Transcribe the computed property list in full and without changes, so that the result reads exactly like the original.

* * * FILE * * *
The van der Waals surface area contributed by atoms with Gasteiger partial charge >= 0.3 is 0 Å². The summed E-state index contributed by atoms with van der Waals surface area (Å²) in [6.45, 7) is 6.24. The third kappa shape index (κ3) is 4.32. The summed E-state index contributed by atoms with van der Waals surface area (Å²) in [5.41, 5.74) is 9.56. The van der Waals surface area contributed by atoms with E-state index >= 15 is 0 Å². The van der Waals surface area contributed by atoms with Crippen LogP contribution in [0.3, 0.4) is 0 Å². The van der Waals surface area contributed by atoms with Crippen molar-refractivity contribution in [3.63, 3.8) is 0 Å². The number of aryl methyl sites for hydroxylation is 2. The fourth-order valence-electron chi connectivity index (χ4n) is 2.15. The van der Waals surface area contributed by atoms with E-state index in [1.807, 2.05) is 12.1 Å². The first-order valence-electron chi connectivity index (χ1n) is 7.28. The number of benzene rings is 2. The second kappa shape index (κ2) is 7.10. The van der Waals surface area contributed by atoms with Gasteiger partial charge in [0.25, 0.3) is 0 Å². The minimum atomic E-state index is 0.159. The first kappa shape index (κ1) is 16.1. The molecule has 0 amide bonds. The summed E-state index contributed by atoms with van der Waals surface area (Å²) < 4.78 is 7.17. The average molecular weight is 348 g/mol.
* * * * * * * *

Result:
The van der Waals surface area contributed by atoms with Gasteiger partial charge >= 0.3 is 0 Å². The summed E-state index contributed by atoms with van der Waals surface area (Å²) in [6.45, 7) is 6.24. The third kappa shape index (κ3) is 4.32. The summed E-state index contributed by atoms with van der Waals surface area (Å²) in [5.41, 5.74) is 9.56. The van der Waals surface area contributed by atoms with E-state index >= 15 is 0 Å². The van der Waals surface area contributed by atoms with Crippen LogP contribution in [0.3, 0.4) is 0 Å². The van der Waals surface area contributed by atoms with Crippen molar-refractivity contribution in [3.63, 3.8) is 0 Å². The number of aryl methyl sites for hydroxylation is 2. The fourth-order valence-electron chi connectivity index (χ4n) is 2.15. The van der Waals surface area contributed by atoms with E-state index in [1.807, 2.05) is 12.1 Å². The first-order valence-electron chi connectivity index (χ1n) is 7.28. The number of benzene rings is 2. The second kappa shape index (κ2) is 7.10. The van der Waals surface area contributed by atoms with Gasteiger partial charge in [0.25, 0.3) is 0 Å². The minimum atomic E-state index is 0.159. The first kappa shape index (κ1) is 16.1. The molecule has 0 amide bonds. The summed E-state index contributed by atoms with van der Waals surface area (Å²) < 4.78 is 7.17. The average molecular weight is 348 g/mol.